Mislabelled pills taken from Prince's estate contained powerful opioid
Some of the pills taken from Prince's estate in Paisley Park after his death were counterfeit drugs that actually contained fentanyl - a synthetic opioid 50 times more powerful than heroin, an official close to the investigation said.
The official, who spoke on condition of anonymity, said nearly two dozen pills found in one Aleve bottle were falsely labelled as "Watson 385". According to Drugs.com, that stamp is used to identify pills containing a mix of acetaminophen and hydrocodone, but the official said at least one of the pills tested positive for fentanyl.
Autopsy results show Prince died of an accidental fentanyl overdose. The official said records show he had no prescription for any controlled substances in the state of Minnesota. Authorities are investigating how he obtained the drugs.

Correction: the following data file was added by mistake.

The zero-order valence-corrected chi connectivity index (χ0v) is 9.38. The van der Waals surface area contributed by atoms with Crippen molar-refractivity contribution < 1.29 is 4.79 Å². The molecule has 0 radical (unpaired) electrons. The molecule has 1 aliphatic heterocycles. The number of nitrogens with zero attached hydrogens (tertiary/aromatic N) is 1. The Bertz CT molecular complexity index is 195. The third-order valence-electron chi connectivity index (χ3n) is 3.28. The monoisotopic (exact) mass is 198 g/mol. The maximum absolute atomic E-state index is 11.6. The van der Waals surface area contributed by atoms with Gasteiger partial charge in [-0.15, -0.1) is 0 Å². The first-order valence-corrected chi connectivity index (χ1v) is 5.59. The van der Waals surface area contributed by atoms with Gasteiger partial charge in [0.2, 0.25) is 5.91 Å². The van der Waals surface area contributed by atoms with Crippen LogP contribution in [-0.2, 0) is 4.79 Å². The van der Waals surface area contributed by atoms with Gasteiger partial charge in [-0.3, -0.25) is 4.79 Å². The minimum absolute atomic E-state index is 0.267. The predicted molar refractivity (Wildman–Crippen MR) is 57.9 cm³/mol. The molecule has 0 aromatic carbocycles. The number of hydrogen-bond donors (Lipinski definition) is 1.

Fentanyl has been responsible for a surge in overdose deaths in some parts of the US. When made into counterfeit pills, users don't always know they're taking fentanyl, increasing the risk of fatal overdose.
Some of pills seized from Paisley Park were found to have other drugs in them, some were oxycodone or codeine, and some were not controlled substances. About a dozen tablets were found in a dressing room at Paisley Park, but the vast majority found were in bottles of aspirin and Vitamin C that had been tucked inside bags.
Tests on Prince prior to his death did not show fentanyl in his system, which means he wasn't a long-time abuser of the drug, but likely took the overdose in the day before he died, the official said.